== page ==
Spanish Colonial style popular in ’20s Tustin

by Juanita Lovret
Reprinted courtesy of the Tustin News

Written prior to and to promote the 2010 Tustin Historical Society Home and Garden Promenade

Spanish Colonial Revival style architecture in the United States can be traced back to three grand hotels built in St. Augustine, Fla., in the 1880s, copying the style of century-old buildings remaining from the time of the Spanish rule in the city.

The style spread to New Mexico, Arizona, Florida, Texas and California, where it was used in the buildings for the San Diego Exposition in 1915 as well as for the rebuilding of Santa Barbara in the early 1920s following a disastrous fire. El Capitan Theater, which was built in Hollywood in 1918, is an excellent example of the architectural style, which features stucco, arched entries and red clay tile roofs.

The style was popular as Tustin’s residential area expanded in the 1920s. Pacific Street, which was extended from Main to Sixth by Harry Marple in 1924, has several outstanding examples of small homes adapting the Spanish Colonial Revival style.

One of these homes is included on the Tustin Area Historical Society’s annual Old Town Promenade on Saturday, May 1. The Santa Ana Improvement Co. built the home for Floyd and Daisy Turner in 1925. Using a U-shaped design, the single story stucco-clad house has a flat roof with a shaped parapet. A gabled wing capped by a red clay tile roof extends from the front facade on the south side.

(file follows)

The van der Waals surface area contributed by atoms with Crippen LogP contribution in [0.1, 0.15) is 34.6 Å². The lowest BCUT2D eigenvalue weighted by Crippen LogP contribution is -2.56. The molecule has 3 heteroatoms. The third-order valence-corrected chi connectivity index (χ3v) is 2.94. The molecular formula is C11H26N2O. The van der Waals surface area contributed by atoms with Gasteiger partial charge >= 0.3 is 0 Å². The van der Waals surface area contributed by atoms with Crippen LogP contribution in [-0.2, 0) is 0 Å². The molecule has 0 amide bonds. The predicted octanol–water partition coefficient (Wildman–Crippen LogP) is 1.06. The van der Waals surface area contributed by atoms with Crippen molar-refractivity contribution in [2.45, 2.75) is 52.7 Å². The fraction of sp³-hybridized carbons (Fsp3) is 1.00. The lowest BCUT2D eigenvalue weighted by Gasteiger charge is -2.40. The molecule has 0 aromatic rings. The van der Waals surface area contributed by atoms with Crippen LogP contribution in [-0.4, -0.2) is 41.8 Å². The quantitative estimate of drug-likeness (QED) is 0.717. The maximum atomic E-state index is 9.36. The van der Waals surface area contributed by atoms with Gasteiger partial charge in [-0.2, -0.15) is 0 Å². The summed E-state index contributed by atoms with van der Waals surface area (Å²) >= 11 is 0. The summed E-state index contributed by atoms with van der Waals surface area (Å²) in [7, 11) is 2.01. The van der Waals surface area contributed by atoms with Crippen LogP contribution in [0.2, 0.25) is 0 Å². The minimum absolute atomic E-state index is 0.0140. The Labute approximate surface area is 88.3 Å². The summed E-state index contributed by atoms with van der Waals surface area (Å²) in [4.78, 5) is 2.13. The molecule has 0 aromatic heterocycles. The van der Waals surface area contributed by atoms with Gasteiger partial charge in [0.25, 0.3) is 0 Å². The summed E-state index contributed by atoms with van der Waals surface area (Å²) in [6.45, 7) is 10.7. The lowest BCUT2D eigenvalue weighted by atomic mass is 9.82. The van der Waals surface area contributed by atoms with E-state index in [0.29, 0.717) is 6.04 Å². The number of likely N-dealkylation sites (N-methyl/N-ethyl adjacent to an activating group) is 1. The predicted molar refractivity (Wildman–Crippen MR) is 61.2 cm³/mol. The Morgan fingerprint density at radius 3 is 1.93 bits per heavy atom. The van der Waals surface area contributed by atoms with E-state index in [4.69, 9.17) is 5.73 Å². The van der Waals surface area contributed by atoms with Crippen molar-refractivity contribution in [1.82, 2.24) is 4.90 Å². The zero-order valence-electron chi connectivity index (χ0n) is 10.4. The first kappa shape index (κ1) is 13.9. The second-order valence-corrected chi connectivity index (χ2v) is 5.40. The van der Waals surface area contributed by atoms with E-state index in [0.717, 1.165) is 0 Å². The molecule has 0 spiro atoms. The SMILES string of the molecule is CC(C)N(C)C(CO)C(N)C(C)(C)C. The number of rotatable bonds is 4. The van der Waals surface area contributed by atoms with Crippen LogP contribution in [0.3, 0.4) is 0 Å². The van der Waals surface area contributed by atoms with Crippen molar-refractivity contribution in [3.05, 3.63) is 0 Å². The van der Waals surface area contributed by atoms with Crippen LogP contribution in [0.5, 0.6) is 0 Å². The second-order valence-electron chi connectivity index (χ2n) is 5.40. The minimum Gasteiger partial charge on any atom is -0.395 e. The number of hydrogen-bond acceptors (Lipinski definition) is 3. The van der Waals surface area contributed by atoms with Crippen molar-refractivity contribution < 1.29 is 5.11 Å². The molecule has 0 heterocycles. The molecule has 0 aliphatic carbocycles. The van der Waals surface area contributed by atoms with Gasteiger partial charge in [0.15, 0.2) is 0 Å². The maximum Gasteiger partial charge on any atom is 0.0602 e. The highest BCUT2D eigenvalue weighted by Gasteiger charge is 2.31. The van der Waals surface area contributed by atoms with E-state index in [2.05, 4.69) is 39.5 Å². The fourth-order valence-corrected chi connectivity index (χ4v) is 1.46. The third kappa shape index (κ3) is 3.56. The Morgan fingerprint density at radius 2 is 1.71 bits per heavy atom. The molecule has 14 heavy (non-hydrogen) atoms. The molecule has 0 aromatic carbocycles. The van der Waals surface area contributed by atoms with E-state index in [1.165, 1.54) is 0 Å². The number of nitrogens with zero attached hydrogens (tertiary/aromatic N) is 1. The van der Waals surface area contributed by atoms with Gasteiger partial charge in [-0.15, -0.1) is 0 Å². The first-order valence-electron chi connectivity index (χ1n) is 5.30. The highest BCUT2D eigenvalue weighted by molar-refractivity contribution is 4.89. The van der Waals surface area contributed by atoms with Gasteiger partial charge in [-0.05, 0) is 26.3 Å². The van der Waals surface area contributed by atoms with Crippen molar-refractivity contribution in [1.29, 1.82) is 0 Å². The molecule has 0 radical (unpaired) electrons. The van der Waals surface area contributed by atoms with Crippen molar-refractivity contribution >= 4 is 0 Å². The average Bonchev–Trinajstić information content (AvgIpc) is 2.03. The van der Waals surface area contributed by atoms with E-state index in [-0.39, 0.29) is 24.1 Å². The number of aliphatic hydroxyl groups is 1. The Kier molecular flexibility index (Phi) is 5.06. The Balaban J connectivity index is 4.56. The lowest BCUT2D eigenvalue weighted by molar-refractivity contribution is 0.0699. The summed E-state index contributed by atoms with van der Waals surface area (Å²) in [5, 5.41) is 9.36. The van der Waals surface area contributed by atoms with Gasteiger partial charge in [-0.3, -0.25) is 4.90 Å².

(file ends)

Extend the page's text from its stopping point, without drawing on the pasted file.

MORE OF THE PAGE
Turner, a foreman for the Tustin Lemon Association and later for the Central Lemon Association packing house, and his wife occupied the house until 1945, when they sold it to Roy and Elsie Combs, who used it as rental property.
 
John and Bessie Atchison bought the house in 1946 and lived there until 1949. The next owners were Earl Rowenhorst, assistant superintendent for the Tustin Water Works, and his wife, Lillian. Present owners are Jerry and Martha Montgomery.

The second Spanish Colonial Revival style house on the tour is very different in appearance, either by original design or remodeling. Believed to have been built around 1928, the stucco-clad, single-story has a flat-roofed parapet facade topped with red clay tile. The symmetrical front facade has a center entry and porch reached by three concrete steps. A glass-paned door and side lights are used in place of a traditional wooden door.

Little is known of the builder or original owner. J. Roy Teter, a Tustin city councilman from 1950-52, lived in the house from about 1930 to 1945. Present owner is Andy Durant, who grew up in the house during the time it was owned by Loren V. Liles. Present tenants are Michael Baugh and Elli England.

Tickets for the Tustin Area Historical Society’s annual Old Town Promenade on May 1, 9 a.m. to 4 p.m., are available at the Museum for $20 pre-sale ($25 at the door).

Contact the museum at 714-731-5701 for more information or go to the Web site at www.tustinhistory.com.
 

 

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